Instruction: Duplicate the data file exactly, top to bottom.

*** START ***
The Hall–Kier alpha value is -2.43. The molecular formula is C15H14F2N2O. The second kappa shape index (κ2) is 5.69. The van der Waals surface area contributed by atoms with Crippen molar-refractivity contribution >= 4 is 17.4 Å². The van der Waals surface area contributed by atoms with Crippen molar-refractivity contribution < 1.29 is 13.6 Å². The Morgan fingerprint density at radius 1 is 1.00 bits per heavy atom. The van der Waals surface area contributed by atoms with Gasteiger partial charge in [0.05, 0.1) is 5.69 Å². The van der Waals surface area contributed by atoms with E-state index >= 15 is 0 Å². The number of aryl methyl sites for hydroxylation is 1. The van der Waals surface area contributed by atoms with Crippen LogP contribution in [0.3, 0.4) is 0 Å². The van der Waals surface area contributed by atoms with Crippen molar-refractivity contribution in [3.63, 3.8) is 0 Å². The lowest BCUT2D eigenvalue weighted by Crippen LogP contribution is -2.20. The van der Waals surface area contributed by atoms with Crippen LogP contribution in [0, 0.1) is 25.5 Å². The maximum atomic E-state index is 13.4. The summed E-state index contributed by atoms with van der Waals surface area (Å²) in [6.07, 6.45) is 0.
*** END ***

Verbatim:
The Hall–Kier alpha value is -2.43. The molecular formula is C15H14F2N2O. The second kappa shape index (κ2) is 5.69. The van der Waals surface area contributed by atoms with Crippen molar-refractivity contribution >= 4 is 17.4 Å². The van der Waals surface area contributed by atoms with Crippen molar-refractivity contribution < 1.29 is 13.6 Å². The Morgan fingerprint density at radius 1 is 1.00 bits per heavy atom. The van der Waals surface area contributed by atoms with Gasteiger partial charge in [0.05, 0.1) is 5.69 Å². The van der Waals surface area contributed by atoms with E-state index >= 15 is 0 Å². The number of aryl methyl sites for hydroxylation is 1. The van der Waals surface area contributed by atoms with Crippen LogP contribution in [0.3, 0.4) is 0 Å². The van der Waals surface area contributed by atoms with Crippen molar-refractivity contribution in [3.63, 3.8) is 0 Å². The lowest BCUT2D eigenvalue weighted by Crippen LogP contribution is -2.20. The van der Waals surface area contributed by atoms with Crippen LogP contribution in [0, 0.1) is 25.5 Å². The maximum atomic E-state index is 13.4. The summed E-state index contributed by atoms with van der Waals surface area (Å²) in [6.07, 6.45) is 0.